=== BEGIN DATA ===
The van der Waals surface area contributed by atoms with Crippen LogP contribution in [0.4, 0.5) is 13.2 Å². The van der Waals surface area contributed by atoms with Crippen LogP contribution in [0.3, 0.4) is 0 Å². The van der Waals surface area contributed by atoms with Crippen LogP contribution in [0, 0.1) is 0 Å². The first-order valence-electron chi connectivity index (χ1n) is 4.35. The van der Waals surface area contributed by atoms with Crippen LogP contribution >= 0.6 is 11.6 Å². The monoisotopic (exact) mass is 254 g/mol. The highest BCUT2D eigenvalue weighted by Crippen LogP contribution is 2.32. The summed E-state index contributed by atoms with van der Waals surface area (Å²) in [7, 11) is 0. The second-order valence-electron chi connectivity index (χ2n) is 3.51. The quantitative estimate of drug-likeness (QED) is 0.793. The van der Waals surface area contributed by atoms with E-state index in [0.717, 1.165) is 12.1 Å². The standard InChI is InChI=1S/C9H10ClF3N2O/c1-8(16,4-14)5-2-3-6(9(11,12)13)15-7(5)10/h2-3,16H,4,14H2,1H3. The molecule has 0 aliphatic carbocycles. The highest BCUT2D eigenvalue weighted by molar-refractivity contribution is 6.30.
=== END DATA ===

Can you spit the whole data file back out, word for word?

The van der Waals surface area contributed by atoms with Crippen LogP contribution in [0.4, 0.5) is 13.2 Å². The van der Waals surface area contributed by atoms with Crippen LogP contribution in [0.3, 0.4) is 0 Å². The van der Waals surface area contributed by atoms with Crippen LogP contribution in [0, 0.1) is 0 Å². The first-order valence-electron chi connectivity index (χ1n) is 4.35. The van der Waals surface area contributed by atoms with Crippen LogP contribution >= 0.6 is 11.6 Å². The monoisotopic (exact) mass is 254 g/mol. The highest BCUT2D eigenvalue weighted by Crippen LogP contribution is 2.32. The summed E-state index contributed by atoms with van der Waals surface area (Å²) in [7, 11) is 0. The second-order valence-electron chi connectivity index (χ2n) is 3.51. The quantitative estimate of drug-likeness (QED) is 0.793. The van der Waals surface area contributed by atoms with E-state index in [0.717, 1.165) is 12.1 Å². The standard InChI is InChI=1S/C9H10ClF3N2O/c1-8(16,4-14)5-2-3-6(9(11,12)13)15-7(5)10/h2-3,16H,4,14H2,1H3. The molecule has 0 aliphatic carbocycles. The highest BCUT2D eigenvalue weighted by molar-refractivity contribution is 6.30.